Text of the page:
Has the Catholic liturgy been Protestantised?

Before the Second Vatican Council, an independent observer would have noticed, among others, the following ten differences that provided external signs that the two faiths, Catholic and Protestant, are radically different:

"1. The Catholic Mass - Latin. Protestant Communion Service - vernacular.

2. Catholic - much of the liturgy inaudible. Protestant - the entire service audible.

3. Catholic - only two readings. Protestant - generally three readings.

4. Catholic - no lay readers. Protestant - lay readers used.

5. Catholic - clearly performing solemn rites upon an altar facing east. Protestant - a meal served upon a table often facing the congregation.

6. Catholic - kneeling throughout long periods of the service, particularly for the reception of Communion. Protestant - little kneeling. Communion often received standing.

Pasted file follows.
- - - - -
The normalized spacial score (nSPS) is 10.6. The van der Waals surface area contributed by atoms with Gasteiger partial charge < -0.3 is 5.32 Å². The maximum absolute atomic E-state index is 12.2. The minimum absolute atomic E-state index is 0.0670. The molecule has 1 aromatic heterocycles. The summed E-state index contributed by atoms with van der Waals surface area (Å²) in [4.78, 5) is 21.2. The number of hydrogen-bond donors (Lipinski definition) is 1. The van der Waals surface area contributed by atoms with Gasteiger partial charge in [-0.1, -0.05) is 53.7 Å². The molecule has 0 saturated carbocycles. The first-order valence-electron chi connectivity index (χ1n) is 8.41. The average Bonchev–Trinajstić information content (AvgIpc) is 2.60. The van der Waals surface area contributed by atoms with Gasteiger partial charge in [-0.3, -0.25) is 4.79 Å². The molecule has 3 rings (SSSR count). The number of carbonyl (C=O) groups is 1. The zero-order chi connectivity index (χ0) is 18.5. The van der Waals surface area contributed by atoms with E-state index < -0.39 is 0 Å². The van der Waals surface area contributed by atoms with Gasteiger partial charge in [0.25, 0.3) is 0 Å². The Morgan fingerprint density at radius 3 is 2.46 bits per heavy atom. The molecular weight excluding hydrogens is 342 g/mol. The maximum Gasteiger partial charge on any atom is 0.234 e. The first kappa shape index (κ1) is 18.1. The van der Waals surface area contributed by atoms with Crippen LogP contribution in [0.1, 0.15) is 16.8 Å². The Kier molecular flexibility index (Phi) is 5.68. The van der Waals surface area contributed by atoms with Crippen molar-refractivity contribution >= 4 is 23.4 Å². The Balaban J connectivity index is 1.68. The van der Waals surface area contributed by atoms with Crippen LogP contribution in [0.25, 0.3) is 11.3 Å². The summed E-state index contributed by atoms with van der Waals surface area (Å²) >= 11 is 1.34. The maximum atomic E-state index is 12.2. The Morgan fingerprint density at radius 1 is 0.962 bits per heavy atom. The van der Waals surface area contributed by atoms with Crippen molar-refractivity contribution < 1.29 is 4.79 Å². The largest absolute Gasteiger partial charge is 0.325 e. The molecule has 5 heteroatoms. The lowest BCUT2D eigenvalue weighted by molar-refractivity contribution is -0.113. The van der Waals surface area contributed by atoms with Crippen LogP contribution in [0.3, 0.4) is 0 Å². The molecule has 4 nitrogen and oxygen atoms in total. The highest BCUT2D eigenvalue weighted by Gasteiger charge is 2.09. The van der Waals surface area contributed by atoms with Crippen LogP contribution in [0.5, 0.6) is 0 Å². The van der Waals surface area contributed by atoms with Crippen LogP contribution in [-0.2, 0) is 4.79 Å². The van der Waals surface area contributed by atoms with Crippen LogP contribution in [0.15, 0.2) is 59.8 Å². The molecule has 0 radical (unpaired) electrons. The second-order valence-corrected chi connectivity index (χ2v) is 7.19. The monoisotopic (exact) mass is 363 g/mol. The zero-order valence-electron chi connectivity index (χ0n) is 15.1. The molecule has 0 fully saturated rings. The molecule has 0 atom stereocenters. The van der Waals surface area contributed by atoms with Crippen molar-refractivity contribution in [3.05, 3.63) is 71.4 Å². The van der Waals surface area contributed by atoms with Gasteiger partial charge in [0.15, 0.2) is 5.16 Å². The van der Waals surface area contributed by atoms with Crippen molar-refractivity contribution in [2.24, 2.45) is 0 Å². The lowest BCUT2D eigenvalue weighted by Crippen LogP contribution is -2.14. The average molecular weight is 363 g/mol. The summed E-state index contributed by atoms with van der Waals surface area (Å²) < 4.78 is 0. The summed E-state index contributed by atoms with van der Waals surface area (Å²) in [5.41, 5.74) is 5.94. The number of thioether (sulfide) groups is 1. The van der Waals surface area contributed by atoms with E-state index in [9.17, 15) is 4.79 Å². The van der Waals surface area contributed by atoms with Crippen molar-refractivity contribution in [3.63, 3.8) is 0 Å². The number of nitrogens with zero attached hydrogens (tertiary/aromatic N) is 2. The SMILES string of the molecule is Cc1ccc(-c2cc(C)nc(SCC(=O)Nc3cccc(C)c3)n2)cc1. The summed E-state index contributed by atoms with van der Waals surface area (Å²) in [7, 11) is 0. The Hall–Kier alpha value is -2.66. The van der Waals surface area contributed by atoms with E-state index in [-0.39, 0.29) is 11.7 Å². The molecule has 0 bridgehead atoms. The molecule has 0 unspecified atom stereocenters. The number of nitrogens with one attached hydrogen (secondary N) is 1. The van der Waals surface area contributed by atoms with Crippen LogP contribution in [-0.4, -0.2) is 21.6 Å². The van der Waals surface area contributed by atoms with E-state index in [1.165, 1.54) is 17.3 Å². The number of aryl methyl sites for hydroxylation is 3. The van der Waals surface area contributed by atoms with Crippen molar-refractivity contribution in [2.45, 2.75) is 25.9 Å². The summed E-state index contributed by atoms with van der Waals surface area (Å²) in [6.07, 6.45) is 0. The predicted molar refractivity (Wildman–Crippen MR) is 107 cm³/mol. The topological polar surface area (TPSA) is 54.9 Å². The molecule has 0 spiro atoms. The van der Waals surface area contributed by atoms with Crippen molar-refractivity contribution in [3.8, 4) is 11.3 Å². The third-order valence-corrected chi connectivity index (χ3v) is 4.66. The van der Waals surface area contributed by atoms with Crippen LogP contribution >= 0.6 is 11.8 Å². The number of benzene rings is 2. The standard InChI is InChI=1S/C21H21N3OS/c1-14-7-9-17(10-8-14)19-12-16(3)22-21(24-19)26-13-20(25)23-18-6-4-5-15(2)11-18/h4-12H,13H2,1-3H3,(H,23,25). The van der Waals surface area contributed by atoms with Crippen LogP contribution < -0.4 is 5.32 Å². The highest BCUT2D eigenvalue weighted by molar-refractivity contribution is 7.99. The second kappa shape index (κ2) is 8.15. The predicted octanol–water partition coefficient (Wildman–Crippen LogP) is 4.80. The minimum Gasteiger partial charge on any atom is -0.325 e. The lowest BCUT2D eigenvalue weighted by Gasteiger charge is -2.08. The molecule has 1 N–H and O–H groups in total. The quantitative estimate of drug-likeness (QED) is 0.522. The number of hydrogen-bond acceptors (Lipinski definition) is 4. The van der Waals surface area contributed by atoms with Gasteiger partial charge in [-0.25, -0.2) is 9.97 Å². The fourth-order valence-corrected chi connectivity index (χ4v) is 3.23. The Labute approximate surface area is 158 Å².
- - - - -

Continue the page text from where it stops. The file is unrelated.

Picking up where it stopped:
7. Catholic - the people receive Holy Communion on the tongue. Protestant - Communion given in the hand.

8. Catholic - Communion received only under one kind. Protestant - Communion received under both kinds.

9. Catholic - frequent liturgical reference to the doctrines of sacrifice and Real Presence. Protestant - no reference whatsoever to the offering of any sacrifice beyond that of the congregation itself. Some references to the Body and Blood of Christ which could give the impression of belief in the Real Presence.

10. Catholic - churches packed. Protestant - generally small congregations in England."

- "Pope Paul's New Mass" by Michael Davies, page 254, available from the Angelus Press.

Neither Michael Davies, nor I, are trying to suggest that the reforms since the Second Vatican Council and those of Cranmer (original author of the Anglican Protestant service) are identical, but the parallels are quite shocking and are very obvious for all to see.

I now provide three essays that concentrate further on whether the liturgy has been "protestantised":

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Last modified 21st April 1999, by David Joyce.